A lot of parents are worried about the reported rise in COVID cases in children. School is starting soon (often maskless), the vaccine isn't available for the under 12-year-old crowd, and the headlines can feel overwhelming. How can a parent make sense of all the news?
COVID-19 Cases right now:
The number of daily cases of COVID is rising dramatically. The CDC reported that “In late June, our 7-day moving average of reported cases was around 12,000. On July 27, the 7-day moving average of cases reached over 60,000.” There are breakthrough infections, but the vast majority of the cases are in the unvaccinated.
This variant is about twice as contagious as the original strain, with about one thousand times the viral load in the noses of those infected. The delta variant accounts for about 80% of current US cases (likely more, but data is always changing!)
Kids and COVID:
Kids* previously accounted for about 14% of all COVID cases, and now (in the most recent American Academy of Pediatrics report) they account for around 19%. In raw case numbers, there were 72,000 pediatrics cases added in the past week (compared to 39,000 the previous week). This isn’t a surprise, given the virus is circulating more in unvaccinated populations. The good news is, children still don’t get nearly as sick as adults. As evidenced earlier, less than one-fifth of all COVID cases occur in children, and of them, only 0.1%-1.9% of all child COVID-19 cases result in hospitalization and 0.00%-0.03% of all child COVID-19 cases have resulted in death. Due to the increase in overall cases, we are seeing more hospitalizations, but the delta variant does not seem to cause more hospitalizations than other strains (from what we’ve seen so far).
*Definition of “child” is based on varying age ranges reported across states, with ranges including 0-14, 0-17, 0-18, 0-19, and 0-20 years (see AAP report appendix for state-specific data)
The real problem: RSV and other winter viruses plus COVID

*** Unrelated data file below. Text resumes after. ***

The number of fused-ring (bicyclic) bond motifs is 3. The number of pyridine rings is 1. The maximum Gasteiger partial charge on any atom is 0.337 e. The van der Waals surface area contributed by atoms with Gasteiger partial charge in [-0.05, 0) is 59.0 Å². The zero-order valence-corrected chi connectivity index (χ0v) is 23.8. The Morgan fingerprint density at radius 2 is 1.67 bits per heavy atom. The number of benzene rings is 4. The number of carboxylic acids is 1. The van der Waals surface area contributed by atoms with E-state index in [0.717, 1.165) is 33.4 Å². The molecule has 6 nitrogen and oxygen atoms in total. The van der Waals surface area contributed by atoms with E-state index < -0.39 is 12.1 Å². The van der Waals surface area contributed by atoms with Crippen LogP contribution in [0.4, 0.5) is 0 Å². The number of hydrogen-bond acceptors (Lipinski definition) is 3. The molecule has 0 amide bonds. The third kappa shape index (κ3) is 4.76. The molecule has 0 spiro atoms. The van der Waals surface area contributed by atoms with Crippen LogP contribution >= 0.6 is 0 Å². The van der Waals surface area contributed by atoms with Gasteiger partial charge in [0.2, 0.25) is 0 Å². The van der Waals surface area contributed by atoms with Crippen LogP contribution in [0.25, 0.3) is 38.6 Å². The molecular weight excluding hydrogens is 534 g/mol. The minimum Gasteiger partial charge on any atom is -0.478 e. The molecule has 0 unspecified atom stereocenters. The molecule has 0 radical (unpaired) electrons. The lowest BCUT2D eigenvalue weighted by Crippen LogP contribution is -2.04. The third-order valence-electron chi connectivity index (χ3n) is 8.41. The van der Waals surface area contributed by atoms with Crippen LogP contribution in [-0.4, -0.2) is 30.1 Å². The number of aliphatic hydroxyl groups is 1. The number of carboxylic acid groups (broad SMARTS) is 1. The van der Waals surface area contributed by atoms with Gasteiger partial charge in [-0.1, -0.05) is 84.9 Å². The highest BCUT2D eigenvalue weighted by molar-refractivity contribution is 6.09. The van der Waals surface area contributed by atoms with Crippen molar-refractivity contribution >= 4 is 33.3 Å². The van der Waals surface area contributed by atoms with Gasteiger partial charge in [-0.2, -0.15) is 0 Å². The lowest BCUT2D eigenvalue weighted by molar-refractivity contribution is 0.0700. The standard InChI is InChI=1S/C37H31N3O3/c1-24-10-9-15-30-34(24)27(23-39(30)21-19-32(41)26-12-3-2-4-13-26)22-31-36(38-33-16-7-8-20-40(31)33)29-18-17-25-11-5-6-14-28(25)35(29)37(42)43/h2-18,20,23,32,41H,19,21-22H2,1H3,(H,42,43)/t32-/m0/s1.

RSV (Respiratory Syncytial Virus) cases, typically a winter virus, are skyrocketing this summer. RSV infections can cause infants and toddlers to be hospitalized for breathing support, often requiring ICU level care. One study in New York suggests that RSV has been causing a significant increase in ICU admissions this year, possibly because kids have had less exposure to RSV and therefore fewer chances to develop some immunity. In 2020, 45% of the children hospitalized required ICU-level care, but in 2021 they admitted 81% of hospitalized patients to the ICU, which means that ICUs are near or at capacity in many areas and even a small increase in extra cases of viruses like COVID could become a significant problem.
So what can you do?
Lots of handwashing, mask-wearing, and supporting your child’s immune system (see my most recent post)! Vitamin D deficiency has been linked to worse outcomes in COVID, so consider supplementing (many kids and adults don’t get enough vitamin D anyway!). Limit unnecessary exposure and make sure to keep your child home when they are sick to avoid spreading illness. Get vaccinated yourself, and have your child get the vaccine when it’s approved and available. Make sure close contacts are vaccinated too whenever possible. Do your best, but know that severe infections are pretty rare! Parents have been under a lot of stress, so please also give yourself a break. Kids need to go to school too and, hopefully, a kid's vaccine is around the corner. This is going to be a rough fall and winter, but we’ll get through it!